example), what the other’s job really entails (walking in his shoes) and how
what they do or don’t do impacts the other group.
If you are bringing people from far away –
create two or three day retreats, but less frequently.
Each of us wants to be recognized for the work
we do. Yes, we are usually part of a team – but as I’ve written before (and
given speeches about) there is a ME in teams. We are individuals working
together. Atta-boys, awards, notices in the newsletter are all inexpensive ways
you can recognize outstanding work. Don’t ruin this by making sure everyone
becomes “employee of the month,” especially if it is undeserved.
Management by walking around is one of the ways
you can be aware of what is being done and what isn’t being done to your
So, in order to be recognized, we need to have
specific assignments and we need to be held accountable for the completion of
these assignments in an exemplary manner.
Correct those behaviors, performance and
comments that are inconsistent with the goals of the organization and the
values you wish to instill.
stretch goals and professional development
Although there are some people who prefer doing
the same tasks day after day, week after week and year after year – most people
get bored over time. They need to have their work varied.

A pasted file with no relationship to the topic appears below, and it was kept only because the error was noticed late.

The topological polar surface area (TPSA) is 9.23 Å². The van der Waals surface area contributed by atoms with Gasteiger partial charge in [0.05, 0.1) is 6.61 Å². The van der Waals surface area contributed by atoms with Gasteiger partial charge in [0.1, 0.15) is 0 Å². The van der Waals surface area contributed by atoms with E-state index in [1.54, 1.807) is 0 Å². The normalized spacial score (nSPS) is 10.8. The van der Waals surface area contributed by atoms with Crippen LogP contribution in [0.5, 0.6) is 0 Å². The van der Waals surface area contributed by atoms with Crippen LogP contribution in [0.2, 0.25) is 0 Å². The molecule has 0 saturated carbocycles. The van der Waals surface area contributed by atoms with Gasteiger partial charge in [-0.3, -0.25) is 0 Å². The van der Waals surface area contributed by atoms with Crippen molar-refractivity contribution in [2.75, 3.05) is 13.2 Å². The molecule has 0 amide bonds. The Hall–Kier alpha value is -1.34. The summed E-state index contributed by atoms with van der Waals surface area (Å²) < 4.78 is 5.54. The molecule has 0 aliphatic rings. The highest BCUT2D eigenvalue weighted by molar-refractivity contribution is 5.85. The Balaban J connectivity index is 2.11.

So create stretch goals with them. What would
they like to learn next? Can they be given higher levels of
autonomy-responsibility? Should they be cross-trained so they can be promoted?
If your company can – work with your employees
to create a plan for their career development which would be consistent with
the succession plan needed by the firm.
Offer opportunities for training – both internal
Whether a particular staff person needs to be
coached to do better in their present job, or you see them as having potential
for promotion, you might offer them one-on-one coaching, mentoring or
counseling. There is nothing better – but be careful that you pick
someone competent to do the coaching, etc.
the working environment
Ok, I know you aren’t Google or Apple – but –
you can make the environment in which you and your staff work more pleasant.
Here are some ideas, some of which you may or may not be able to implement
depending on your organization, funds, and rules.
every area clean and well-lit.
sure the restrooms are serviced regularly – more often than you think.
for personal decoration of cubicles and offices.
areas where people can join each other to brainstorm, problem-solve or
just visit for a few minutes.
the best in ergonomic seating as possible.
the most effective technology for doing the job.
to coffee/tea etc. during the day – have those in a break room.
of course, if you have the funds provide good meals.
Create frequent opportunities for employees to
give you feedback.
Good management is akin to good parenting. You
are not their friend – but you should not be their enemy. There should be
respect, courtesy, and a mutual desire to accomplish commonly accepted goals.
Labels: Employee involvement, Employee motivation, morale, tips